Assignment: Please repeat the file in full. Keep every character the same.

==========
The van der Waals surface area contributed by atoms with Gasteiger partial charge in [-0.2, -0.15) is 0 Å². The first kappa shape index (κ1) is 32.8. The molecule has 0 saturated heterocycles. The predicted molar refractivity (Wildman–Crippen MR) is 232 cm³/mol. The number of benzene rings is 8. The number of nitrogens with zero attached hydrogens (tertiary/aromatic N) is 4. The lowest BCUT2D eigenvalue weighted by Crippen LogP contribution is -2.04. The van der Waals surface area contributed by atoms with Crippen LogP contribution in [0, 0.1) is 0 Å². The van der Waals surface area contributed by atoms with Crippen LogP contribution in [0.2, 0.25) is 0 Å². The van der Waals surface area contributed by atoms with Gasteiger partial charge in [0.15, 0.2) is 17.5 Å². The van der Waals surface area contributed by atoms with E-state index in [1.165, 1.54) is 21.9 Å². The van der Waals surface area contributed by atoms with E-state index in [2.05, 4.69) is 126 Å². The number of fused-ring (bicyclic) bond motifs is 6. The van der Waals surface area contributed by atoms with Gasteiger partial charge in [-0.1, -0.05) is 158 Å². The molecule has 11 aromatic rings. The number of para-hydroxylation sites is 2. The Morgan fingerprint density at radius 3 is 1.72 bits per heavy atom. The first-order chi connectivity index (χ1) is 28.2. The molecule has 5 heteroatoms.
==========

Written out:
The van der Waals surface area contributed by atoms with Gasteiger partial charge in [-0.2, -0.15) is 0 Å². The first kappa shape index (κ1) is 32.8. The molecule has 0 saturated heterocycles. The predicted molar refractivity (Wildman–Crippen MR) is 232 cm³/mol. The number of benzene rings is 8. The number of nitrogens with zero attached hydrogens (tertiary/aromatic N) is 4. The lowest BCUT2D eigenvalue weighted by Crippen LogP contribution is -2.04. The van der Waals surface area contributed by atoms with Crippen LogP contribution in [0, 0.1) is 0 Å². The van der Waals surface area contributed by atoms with Crippen LogP contribution in [0.2, 0.25) is 0 Å². The van der Waals surface area contributed by atoms with Gasteiger partial charge in [0.15, 0.2) is 17.5 Å². The van der Waals surface area contributed by atoms with E-state index in [1.165, 1.54) is 21.9 Å². The van der Waals surface area contributed by atoms with E-state index in [2.05, 4.69) is 126 Å². The number of fused-ring (bicyclic) bond motifs is 6. The van der Waals surface area contributed by atoms with Gasteiger partial charge in [-0.1, -0.05) is 158 Å². The molecule has 11 aromatic rings. The number of para-hydroxylation sites is 2. The Morgan fingerprint density at radius 3 is 1.72 bits per heavy atom. The first-order chi connectivity index (χ1) is 28.2. The molecule has 5 heteroatoms.